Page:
Concerns over the clotting led more than a dozen European countries to suspend use of the vaccine over the past week, even though the company and the international bodies said there was no indication the shots caused the clotting and recommended continuing inoculations.
The ruling came after the head of the EMA earlier this week said it would consider a range of actions, including the addition of extra warnings to the vaccine.
“We are worried that there may be an effect on the trust of the vaccines,” Executive Director Emer Cooke said. “But our job is to make sure that the products that we authorise are safe and we can be trusted by the European citizens.”
Blood clots have been reported in at least 37 people, and at least four deaths among them have been recorded, out of the 17 million who have received at least one dose of the AstraZeneca vaccine in EU member states.
Both the EMA and the World Health Organisation have said the benefits of immunisation far outweighed any potentially small risk. Meanwhile AstraZeneca said that it found no evidence of any increased risk of blood clots.
Ahead of the EMA’s announcement, the UK drug regulatory agency said a detailed review into five rare blood clots among the 11 million people who got the AstraZeneca shot found that “a causal association with the vaccine was not established.”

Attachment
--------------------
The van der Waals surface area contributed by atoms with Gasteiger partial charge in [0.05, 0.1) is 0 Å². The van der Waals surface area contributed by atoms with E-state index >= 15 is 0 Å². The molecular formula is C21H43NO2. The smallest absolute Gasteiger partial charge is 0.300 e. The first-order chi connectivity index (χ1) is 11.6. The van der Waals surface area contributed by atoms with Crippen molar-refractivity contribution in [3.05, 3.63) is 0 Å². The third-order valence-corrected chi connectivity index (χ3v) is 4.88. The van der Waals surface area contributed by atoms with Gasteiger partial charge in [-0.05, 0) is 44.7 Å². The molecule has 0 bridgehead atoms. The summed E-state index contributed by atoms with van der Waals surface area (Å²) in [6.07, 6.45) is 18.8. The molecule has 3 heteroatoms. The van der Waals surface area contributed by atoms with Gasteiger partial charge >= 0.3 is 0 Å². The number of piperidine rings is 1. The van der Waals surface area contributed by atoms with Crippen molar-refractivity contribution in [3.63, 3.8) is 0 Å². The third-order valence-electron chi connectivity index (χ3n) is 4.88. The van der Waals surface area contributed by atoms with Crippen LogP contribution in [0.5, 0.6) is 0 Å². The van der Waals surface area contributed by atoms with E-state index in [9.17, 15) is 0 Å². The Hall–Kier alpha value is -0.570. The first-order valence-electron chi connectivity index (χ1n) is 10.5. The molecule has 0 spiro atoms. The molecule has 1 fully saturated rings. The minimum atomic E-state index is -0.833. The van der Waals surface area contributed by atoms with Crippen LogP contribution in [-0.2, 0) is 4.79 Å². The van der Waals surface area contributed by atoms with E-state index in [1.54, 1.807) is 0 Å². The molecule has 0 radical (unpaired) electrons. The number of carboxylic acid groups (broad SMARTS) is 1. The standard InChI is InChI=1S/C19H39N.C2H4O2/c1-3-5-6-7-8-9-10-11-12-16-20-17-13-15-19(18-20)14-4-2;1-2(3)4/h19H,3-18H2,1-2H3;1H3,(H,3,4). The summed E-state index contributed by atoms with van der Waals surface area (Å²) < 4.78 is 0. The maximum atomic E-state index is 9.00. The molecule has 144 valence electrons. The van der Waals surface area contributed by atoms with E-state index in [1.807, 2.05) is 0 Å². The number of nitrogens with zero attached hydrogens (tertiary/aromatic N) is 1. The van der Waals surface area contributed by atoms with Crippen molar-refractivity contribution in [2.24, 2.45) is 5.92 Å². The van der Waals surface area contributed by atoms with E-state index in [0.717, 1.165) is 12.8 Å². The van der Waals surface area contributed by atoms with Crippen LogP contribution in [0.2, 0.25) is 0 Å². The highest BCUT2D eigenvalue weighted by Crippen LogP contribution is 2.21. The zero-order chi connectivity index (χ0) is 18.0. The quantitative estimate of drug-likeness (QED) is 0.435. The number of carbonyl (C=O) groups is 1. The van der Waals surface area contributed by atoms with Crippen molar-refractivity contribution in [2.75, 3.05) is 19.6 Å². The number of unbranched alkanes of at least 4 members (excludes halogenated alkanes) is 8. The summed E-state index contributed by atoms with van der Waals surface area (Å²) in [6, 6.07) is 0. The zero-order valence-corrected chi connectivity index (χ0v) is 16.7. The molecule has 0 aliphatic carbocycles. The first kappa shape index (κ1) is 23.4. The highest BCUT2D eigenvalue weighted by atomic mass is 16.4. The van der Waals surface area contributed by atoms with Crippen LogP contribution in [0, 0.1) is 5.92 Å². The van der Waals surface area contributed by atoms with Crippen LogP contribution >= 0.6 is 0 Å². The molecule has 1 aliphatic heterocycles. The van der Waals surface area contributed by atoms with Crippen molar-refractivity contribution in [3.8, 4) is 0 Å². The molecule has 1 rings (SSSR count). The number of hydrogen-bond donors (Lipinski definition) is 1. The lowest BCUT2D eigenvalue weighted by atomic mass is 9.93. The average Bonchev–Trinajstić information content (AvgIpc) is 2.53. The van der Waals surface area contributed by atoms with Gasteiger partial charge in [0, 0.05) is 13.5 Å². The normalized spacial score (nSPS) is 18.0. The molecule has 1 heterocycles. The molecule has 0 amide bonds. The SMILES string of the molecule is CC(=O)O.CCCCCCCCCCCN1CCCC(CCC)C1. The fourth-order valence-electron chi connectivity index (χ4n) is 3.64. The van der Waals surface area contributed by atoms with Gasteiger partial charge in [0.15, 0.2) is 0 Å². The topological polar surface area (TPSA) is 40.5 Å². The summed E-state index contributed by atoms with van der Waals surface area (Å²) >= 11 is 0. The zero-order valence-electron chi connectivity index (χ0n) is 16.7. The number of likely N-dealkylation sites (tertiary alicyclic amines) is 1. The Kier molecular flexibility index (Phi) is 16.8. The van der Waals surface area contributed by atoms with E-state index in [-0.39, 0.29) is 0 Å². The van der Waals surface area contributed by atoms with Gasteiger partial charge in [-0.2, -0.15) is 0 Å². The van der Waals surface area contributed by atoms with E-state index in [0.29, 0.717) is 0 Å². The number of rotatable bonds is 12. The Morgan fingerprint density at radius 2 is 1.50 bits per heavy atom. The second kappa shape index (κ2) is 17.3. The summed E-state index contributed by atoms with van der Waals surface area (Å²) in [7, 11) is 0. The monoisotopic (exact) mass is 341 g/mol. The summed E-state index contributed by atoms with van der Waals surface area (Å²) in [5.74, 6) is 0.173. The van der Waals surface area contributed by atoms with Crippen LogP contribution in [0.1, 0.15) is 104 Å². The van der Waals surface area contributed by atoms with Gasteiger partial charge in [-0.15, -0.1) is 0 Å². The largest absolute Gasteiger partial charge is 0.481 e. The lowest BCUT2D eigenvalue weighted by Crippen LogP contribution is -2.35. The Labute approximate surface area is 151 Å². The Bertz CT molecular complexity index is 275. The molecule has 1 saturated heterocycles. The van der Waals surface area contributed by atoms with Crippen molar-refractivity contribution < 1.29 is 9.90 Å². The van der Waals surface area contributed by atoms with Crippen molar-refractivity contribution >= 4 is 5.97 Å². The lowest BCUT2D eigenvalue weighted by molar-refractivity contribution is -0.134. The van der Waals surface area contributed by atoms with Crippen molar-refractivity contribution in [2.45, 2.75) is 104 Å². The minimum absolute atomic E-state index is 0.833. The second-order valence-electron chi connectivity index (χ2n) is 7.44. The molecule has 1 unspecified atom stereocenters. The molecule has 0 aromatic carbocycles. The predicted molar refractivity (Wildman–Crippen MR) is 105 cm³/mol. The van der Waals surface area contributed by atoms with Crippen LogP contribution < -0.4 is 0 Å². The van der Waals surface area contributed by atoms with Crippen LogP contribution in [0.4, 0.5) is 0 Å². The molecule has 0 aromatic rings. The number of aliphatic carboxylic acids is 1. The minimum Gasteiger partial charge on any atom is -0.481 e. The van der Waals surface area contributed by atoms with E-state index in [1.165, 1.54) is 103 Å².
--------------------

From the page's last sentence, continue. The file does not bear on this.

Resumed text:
The MHRA said it was continuing to investigate and that “as a precautionary measure we would advise anyone with a headache that lasts for more than four days after vaccination, or bruising beyond the site of vaccination after a few days, to seek medical attention.”
The advice was similar to that issued by other European regulators earlier this week.
The pause in vaccinations using the shot comes as tens of thousands of new daily cases have prompted new lockdown measures in Italy, caused hospitalisations in France to spike and led German officials to announce a third surge of Covid-19 has begun.
In Britain, which has raced ahead in vaccinating its most vulnerable, officials have said the number of people getting their first dose will be “significantly constrained” in April because of a reduction in the vaccine supply to the country.
Figures from the European Centers for Disease Prevention and Control this week show there are about seven million unused doses of the AstraZeneca across the 27-nation bloc.